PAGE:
All kinds of recent events remind us of the pervasiveness of bigotry, discrimination and racism that used to run just under the surface of ‘political correctness’ in our culture. And by our culture, I mean a majority of european and euro-centric societies that we collective call ‘the west.’ And this is not to say that racism don’t exist in the other hemisphere (we know that it does), it is only to frame our conversation here in the context with which we are familiar.

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I had a phone conversation a few years ago with a friend in which he stated that ‘there is no such thing as institutional racism.’ It’s strange how that simple phrase has bothered me ever since. It is precisely this, a refusal to acknowledge what plainly exists, to deny it, that brings us to this week’s #SMXChat discussion.

I do not intend to indict social media as a purveyor of racism and discrimination. As a matter of fact, I cite this statement to you:

‘Don’t blame the technology.’ – @eksays

In fact many of us might be surprised to know what goes on in social media in the places where we fear to tread, or, like I, tread lightly. The political climate of the past year or so is a prime example of how it is suddenly okay to discredit common courtesy as political correctness. As if ‘telling it like it is’ is some profound truth that lay undiscovered until this U.S. Presidential election and the geo-political convulsions around the middle east and Africa.

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So while we may see social media as a social and business opportunity, many others see it as a conduit for a ‘movement’ of people of a certain mind toward intolerance and hatred. Is that too strong a word?

Okay, it’s not Twitter or Facebook’s fault that people exercise their free speech right using these platforms. To suggest otherwise would be foolish. Social media, though, does offer us the quasi-anonymity that makes hostility toward each other easier. My anecdotal observation is that those of us who use our real selves to represent us on social media are less likely to display intolerant behavior. And likewise, I imagine, with social media platforms that strive to assure that accounts are true representations of people, not attempts to hide identity behind an avi for the purpose of saying their piece anonymously.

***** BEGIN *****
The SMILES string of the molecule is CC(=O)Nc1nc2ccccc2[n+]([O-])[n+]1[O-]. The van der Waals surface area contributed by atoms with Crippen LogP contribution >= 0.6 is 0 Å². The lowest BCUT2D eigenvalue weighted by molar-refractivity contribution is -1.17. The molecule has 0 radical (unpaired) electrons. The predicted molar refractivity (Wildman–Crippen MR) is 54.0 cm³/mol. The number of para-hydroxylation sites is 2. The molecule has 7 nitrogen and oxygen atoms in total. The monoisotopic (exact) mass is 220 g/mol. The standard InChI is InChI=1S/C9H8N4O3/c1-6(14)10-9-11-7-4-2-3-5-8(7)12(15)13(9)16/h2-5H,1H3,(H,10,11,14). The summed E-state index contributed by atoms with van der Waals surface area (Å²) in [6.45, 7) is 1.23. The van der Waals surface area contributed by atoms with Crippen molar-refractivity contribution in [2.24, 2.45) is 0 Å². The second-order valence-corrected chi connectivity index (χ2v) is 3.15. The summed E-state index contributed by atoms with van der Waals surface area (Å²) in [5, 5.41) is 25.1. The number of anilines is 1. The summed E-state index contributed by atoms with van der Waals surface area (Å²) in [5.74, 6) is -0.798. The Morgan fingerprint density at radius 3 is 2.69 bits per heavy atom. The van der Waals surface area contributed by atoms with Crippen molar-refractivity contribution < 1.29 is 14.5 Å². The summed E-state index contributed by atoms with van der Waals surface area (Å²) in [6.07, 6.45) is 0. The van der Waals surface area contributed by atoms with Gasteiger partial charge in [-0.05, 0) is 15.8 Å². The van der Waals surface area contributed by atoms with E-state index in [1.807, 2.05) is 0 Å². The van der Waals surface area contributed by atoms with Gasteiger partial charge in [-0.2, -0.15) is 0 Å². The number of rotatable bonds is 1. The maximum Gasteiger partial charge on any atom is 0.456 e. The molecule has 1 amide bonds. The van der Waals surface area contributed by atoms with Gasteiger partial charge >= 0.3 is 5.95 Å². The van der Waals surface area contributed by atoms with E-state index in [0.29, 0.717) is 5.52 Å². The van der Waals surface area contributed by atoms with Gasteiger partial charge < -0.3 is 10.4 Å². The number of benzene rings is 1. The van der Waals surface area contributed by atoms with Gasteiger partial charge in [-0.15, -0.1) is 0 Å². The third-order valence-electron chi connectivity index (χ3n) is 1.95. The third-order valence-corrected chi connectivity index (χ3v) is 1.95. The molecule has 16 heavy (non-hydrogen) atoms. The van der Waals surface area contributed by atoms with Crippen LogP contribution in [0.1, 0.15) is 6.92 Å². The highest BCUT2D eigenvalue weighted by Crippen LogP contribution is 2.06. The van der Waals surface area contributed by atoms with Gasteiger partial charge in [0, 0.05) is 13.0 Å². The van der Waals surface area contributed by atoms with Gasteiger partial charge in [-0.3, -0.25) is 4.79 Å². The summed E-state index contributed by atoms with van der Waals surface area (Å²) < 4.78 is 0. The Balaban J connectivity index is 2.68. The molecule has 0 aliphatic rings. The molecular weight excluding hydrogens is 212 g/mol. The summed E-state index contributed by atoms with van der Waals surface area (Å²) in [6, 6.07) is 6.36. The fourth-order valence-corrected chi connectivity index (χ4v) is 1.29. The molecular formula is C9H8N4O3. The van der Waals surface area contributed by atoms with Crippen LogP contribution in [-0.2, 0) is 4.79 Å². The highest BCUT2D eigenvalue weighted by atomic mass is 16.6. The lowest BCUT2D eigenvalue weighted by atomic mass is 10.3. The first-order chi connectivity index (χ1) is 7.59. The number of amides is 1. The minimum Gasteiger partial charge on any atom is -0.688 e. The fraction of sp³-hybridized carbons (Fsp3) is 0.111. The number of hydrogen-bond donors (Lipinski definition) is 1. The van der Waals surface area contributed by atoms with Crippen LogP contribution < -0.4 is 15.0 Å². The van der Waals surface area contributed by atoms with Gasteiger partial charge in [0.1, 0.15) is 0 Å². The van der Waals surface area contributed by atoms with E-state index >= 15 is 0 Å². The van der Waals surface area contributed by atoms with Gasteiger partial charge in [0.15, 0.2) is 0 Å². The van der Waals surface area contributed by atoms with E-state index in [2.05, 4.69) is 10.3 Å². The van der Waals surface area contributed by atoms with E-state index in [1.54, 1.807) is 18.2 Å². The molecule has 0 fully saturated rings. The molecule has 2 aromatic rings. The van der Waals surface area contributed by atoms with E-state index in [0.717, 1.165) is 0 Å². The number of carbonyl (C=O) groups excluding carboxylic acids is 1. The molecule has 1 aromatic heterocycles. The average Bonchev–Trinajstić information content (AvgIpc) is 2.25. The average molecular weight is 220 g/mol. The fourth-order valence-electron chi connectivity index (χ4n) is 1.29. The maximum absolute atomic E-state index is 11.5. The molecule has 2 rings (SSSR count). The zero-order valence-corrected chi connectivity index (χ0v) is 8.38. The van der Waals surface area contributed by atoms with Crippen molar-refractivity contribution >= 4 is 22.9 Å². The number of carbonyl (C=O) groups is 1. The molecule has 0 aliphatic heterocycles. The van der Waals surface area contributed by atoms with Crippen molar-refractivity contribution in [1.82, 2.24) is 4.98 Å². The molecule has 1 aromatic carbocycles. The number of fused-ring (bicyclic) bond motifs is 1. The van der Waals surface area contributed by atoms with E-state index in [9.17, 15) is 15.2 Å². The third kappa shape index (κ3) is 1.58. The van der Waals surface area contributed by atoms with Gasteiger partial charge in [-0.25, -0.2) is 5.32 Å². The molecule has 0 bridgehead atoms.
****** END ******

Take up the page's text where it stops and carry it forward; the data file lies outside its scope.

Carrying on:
Perhaps the key to understanding how intolerant, bigoted or racist behavior has grown in social media is self-reflection. Understanding our conscious and unconscious biases and controlling their effect on our outward behavior rather than allowing them to control us. Because I suspect we all have biases, but not all of us act out based on their effect on our emotions.

Q1) What effect has ‘political correctness’ had on creating an environment where racism has emerged?

Q2) In reaching out to each other, we may discover we have more in common than what separates us. Agree or disagree?

Q3) What is it about social media that emboldens us to speak our minds on taboo topics such as racist speech?

Q4) How do social taboos like racism affect how biz and brands participate in social media?

Q5) How do inherent biases escalate to outward racism? Can we express our fears in productive ways?

Q6) How should we react to intolerant behaviour when we see it?

Q7) Where is the line between freedom of expression and social taboo, as in ‘hate speech’?

Q8) Does using ‘code words’ to communicate to like-thinking audiences make the racist speech acceptable?

Q9) Children see this behaviour. Is racism an endless perpetuating process?

Q10) What, if anything, can social platforms do to set limits on abusive behaviour?

 

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